Managing your IT security with one Multi-Layered approach

By Andrew Souter, Ivanti

Credit: ID 117352309 © Pop Nukoonrat |

The world is evolving and so is the way  modern business operates when it comes to security; security teams now have to manage multiple systems, devices and data, stored both onsite or in the cloud. Therefore, it is more important than ever to closely monitor the IT security defences, effectiveness and policies in real time. 

A recent survey conducted by Aura Information Security , shows that one in three businesses believe Australia is more at risk than the rest of the world. Furthermore, according to 40 percent of 307 Australian IT and security executives, Australia’s cybersecurity practices are lagging behind their global counterparts. 

With the increasing number of vulnerable endpoints and the complexity of threats, it’s clear that we need to adopt new approaches to stay ahead of cyberattacks. A joint report  from The Australian Cyber Security Centre (ACSC) in partnership with cyber security authorities of five nations: Australia, Canada, New Zealand, the UK and USA reveals that publicly available hacking tools are widely and freely available for use by everyone, making it imperative for network defenders and systems administrators to have the right defence at place in order to limit the effectiveness of these tools and detect their use on a network.

As cyber security continues to be a global concern, it is critical to have a robust framework to reduce and mitigate the impact of cyber-attacks. So how do you quantify your security posture and ensure a holistic, multi-layered and integrated security approach to secure the IoT environment? The answer is ASD Top 4 compliant (defined by the Australian Signals Directorate - ASD). 

The Essential 8 introduced by ASD is designed for all security professionals and IT administrators to mitigate the risks and ensure security. The ASD Top 4, however, are the four most instrumental aspects of any organisation’s security strategy.

1- Application Whitelisting
As the name suggests, application whitelisting helps filter the applications and allow only the known and clean ones to run in the environment. Depending on the tool, this can be maintained with a unique hash, allowing programs with trusted ownership to run. Application whitelisting can be highly effective in assisting with the identification and prevention of malicious activity by stopping any infected code being installed to the systems/network.

2- Patching Applications Software
Secondly, patching applications which are not a part of the core operating system is crucial. Application patching can be far more challenging than patching the operating system as there is a vast number of manufacturers and each may have a unique way of applying or configuring their patches. It is essential that these patches are kept up to date as failure to maintain compliance can drastically increase the potential for cyber intrusion into the network. Avoid having these patched with the latest releases otherwise your company is a prime target for cyber-attack.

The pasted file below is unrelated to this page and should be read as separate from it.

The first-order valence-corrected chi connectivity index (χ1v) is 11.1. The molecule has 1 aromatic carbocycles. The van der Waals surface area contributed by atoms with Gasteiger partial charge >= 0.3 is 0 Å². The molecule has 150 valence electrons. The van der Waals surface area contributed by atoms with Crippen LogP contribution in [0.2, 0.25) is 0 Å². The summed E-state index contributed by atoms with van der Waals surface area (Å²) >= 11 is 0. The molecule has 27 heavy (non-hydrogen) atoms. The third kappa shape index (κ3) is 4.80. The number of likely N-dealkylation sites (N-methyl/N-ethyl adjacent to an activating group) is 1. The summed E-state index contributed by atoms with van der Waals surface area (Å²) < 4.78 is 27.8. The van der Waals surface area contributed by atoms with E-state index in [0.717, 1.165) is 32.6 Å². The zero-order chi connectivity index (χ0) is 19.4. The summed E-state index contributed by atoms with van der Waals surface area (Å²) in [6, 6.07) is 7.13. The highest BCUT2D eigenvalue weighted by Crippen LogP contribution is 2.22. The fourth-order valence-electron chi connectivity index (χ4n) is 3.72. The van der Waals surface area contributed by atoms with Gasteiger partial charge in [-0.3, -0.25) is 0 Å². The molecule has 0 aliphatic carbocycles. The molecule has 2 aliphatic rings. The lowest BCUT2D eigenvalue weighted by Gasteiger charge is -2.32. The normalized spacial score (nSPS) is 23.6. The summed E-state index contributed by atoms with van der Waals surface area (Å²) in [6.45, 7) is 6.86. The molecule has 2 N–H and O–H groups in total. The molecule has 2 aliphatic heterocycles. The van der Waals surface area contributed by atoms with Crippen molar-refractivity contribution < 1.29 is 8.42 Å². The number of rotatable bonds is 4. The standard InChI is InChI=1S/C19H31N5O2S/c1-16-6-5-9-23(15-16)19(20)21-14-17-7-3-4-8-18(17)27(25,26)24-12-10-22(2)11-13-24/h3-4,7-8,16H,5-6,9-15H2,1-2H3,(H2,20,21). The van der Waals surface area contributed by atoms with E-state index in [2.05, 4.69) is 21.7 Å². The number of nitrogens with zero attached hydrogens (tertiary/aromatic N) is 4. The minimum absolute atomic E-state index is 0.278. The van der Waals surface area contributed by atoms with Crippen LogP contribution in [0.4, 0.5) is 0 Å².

3- Patching Operating Systems
The third key component to be the most vulnerable endpoint is the Operating System. The OS is the core on which all other systems and software are dependent, unless this is stable and secure then all other security functions are pointless. Patching the OS in a timely fashion underpins all other security considerations. Automation of this process is integral to maintaining a consistently secure environment. The greatest example of a targeted unpatched OS attack is the WannaCry attack of 2017. The attack  that caused chaos around the world and affected thousand PCs remains one of the most devastating attacks till date that infiltrated systems through an exploit in older Windows systems. 

4- Restricting administrative privileges
Lastly, it’s essential to safeguard the user accounts with admin privileges. The notifiable data breach (NDB) Q3 report,  revealed that 57 percent of malicious breaches were caused by compromised credentials. Accounts with admin rights are the most targeted ones since they have an elevated level of access to the organisation’s ICT system and can cause the most damage. Therefore, reducing administrative privileges to an absolute minimum while still maintaining access and rights to users, will reduce the chances of the network being affected by malware. 

According to the ASD  at least 85 percent of the intrusions that ASD responded to in 2011 involved adversaries using unsophisticated techniques that would have been mitigated by implementing the top four mitigation strategies. Organisations with sensitive information or valuable IP needs should be watchful of what sort of information is stored in their systems and is passing through their networks. This will help gain deeper visibility into traffic patterns across a network and identify vulnerabilities as well as malicious activity. Even small adjustments in security strategy planning, response, use of tools and procedures can make a big difference. 

As Benjamin Franklin once said, “if you fail to plan, you are planning to fail”. 

Tags IT SecuritycyberattacksICT system crashACSC(Australian Cyber Security Centre)Internet of Things (IoT)Ivanti

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